Ton van den Bogert wrote:

> I started a data repository as part of the website for the
> International Society of Biomechanics. The repository
> still exists ( but has not had
> new contributions for the past two years. The main
> objectives were:
> - to help students who do not have access to laboratory equipment
> - to provide benchmark data for software testing
> - to share data that is expensive or time consuming to collect

I was unaware of this source of data - I wonder how many data
repositories exist like the one that Ton describes? I maintain a couple
of public data sources but had not really thought of them in these
terms. These are: - approximately 40Mb of example C3D files designed
to enable users and software developers to check that their applications
read C3D files correctly. Most of these files contain biomechanical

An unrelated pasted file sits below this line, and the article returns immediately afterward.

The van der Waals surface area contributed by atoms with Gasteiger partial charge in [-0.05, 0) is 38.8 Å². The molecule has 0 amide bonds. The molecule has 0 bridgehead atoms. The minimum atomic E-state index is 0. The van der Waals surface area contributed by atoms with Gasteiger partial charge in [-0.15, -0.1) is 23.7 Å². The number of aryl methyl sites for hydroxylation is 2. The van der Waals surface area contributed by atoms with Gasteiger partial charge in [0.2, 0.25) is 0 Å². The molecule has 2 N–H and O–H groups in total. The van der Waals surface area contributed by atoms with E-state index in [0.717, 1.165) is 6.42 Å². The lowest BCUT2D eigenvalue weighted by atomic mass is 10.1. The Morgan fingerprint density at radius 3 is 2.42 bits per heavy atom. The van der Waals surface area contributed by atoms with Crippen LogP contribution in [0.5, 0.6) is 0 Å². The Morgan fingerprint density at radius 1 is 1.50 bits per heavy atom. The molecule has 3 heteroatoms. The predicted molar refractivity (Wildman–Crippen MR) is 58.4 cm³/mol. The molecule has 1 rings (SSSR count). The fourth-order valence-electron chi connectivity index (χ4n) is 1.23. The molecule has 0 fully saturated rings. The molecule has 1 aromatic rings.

data of human gait. - about 25Mb of multichannel EMG recording in
C3D and ASCII formats.

Both of these collections were originally made available for all of
the reasons that Ton lists above. It's worth noting that in both cases
we store data using the C3D file format because it's the nearest thing
to a (non-ASCII) universal storage format for biomechanics data.

I wonder how many other data collections exist on the Internet like
this that are "public" but not publicized at all? Search engines such
as Google and Alta Vista are very good at finding web pages but are
quite poor are locating data repositories unless they are clearly
flagged as such ... and I'll readily admit that our data has never been
set up to be easily indexed by any search engines.

While I hesitate to suggest that Ton and the other folks at BIOMCH-L
add more work to their plate - perhaps we need a web page on the site that just lists public data sources? There may be
more out there than we realize.

Edmund Cramp
Motion Lab Systems, Inc. 15045 Old Hammond Hwy, Baton Rouge, LA 70816
+1 225 272-7364 (voice), +1 225 272-7336 (fax)

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